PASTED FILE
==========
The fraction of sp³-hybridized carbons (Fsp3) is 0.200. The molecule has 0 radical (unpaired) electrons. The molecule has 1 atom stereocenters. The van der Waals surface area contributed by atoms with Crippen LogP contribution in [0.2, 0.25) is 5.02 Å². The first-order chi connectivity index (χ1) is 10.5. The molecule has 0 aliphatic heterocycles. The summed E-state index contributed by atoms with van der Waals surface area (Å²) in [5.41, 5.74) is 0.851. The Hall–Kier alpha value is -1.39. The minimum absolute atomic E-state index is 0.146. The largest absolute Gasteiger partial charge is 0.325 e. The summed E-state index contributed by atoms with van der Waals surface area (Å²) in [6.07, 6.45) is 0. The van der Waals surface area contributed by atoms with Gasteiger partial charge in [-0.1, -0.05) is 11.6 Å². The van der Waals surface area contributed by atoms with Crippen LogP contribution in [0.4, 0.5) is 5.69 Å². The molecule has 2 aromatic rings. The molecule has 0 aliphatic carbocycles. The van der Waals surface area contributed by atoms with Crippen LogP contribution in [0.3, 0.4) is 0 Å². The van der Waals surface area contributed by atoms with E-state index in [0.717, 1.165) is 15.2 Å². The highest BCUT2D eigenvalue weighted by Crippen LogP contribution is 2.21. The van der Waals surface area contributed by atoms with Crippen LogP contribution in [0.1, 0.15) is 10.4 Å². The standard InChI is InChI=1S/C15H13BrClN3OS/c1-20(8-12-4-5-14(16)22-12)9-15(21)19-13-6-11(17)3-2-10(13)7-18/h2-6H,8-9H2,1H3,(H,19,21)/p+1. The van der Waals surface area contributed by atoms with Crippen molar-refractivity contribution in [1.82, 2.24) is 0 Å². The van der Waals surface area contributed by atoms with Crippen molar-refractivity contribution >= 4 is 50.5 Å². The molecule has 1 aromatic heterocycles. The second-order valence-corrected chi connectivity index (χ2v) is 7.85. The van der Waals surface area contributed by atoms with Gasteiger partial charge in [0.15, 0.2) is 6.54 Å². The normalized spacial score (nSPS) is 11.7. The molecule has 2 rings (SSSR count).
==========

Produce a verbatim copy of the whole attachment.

The fraction of sp³-hybridized carbons (Fsp3) is 0.200. The molecule has 0 radical (unpaired) electrons. The molecule has 1 atom stereocenters. The van der Waals surface area contributed by atoms with Crippen LogP contribution in [0.2, 0.25) is 5.02 Å². The first-order chi connectivity index (χ1) is 10.5. The molecule has 0 aliphatic heterocycles. The summed E-state index contributed by atoms with van der Waals surface area (Å²) in [5.41, 5.74) is 0.851. The Hall–Kier alpha value is -1.39. The minimum absolute atomic E-state index is 0.146. The largest absolute Gasteiger partial charge is 0.325 e. The summed E-state index contributed by atoms with van der Waals surface area (Å²) in [6.07, 6.45) is 0. The van der Waals surface area contributed by atoms with Gasteiger partial charge in [-0.1, -0.05) is 11.6 Å². The van der Waals surface area contributed by atoms with Crippen LogP contribution in [0.4, 0.5) is 5.69 Å². The molecule has 2 aromatic rings. The molecule has 0 aliphatic carbocycles. The van der Waals surface area contributed by atoms with Crippen LogP contribution in [0.3, 0.4) is 0 Å². The van der Waals surface area contributed by atoms with E-state index in [0.717, 1.165) is 15.2 Å². The highest BCUT2D eigenvalue weighted by Crippen LogP contribution is 2.21. The van der Waals surface area contributed by atoms with Crippen LogP contribution in [0.1, 0.15) is 10.4 Å². The standard InChI is InChI=1S/C15H13BrClN3OS/c1-20(8-12-4-5-14(16)22-12)9-15(21)19-13-6-11(17)3-2-10(13)7-18/h2-6H,8-9H2,1H3,(H,19,21)/p+1. The van der Waals surface area contributed by atoms with Crippen molar-refractivity contribution in [1.82, 2.24) is 0 Å². The van der Waals surface area contributed by atoms with Crippen molar-refractivity contribution >= 4 is 50.5 Å². The molecule has 1 aromatic heterocycles. The second-order valence-corrected chi connectivity index (χ2v) is 7.85. The van der Waals surface area contributed by atoms with Gasteiger partial charge in [0.15, 0.2) is 6.54 Å². The normalized spacial score (nSPS) is 11.7. The molecule has 2 rings (SSSR count).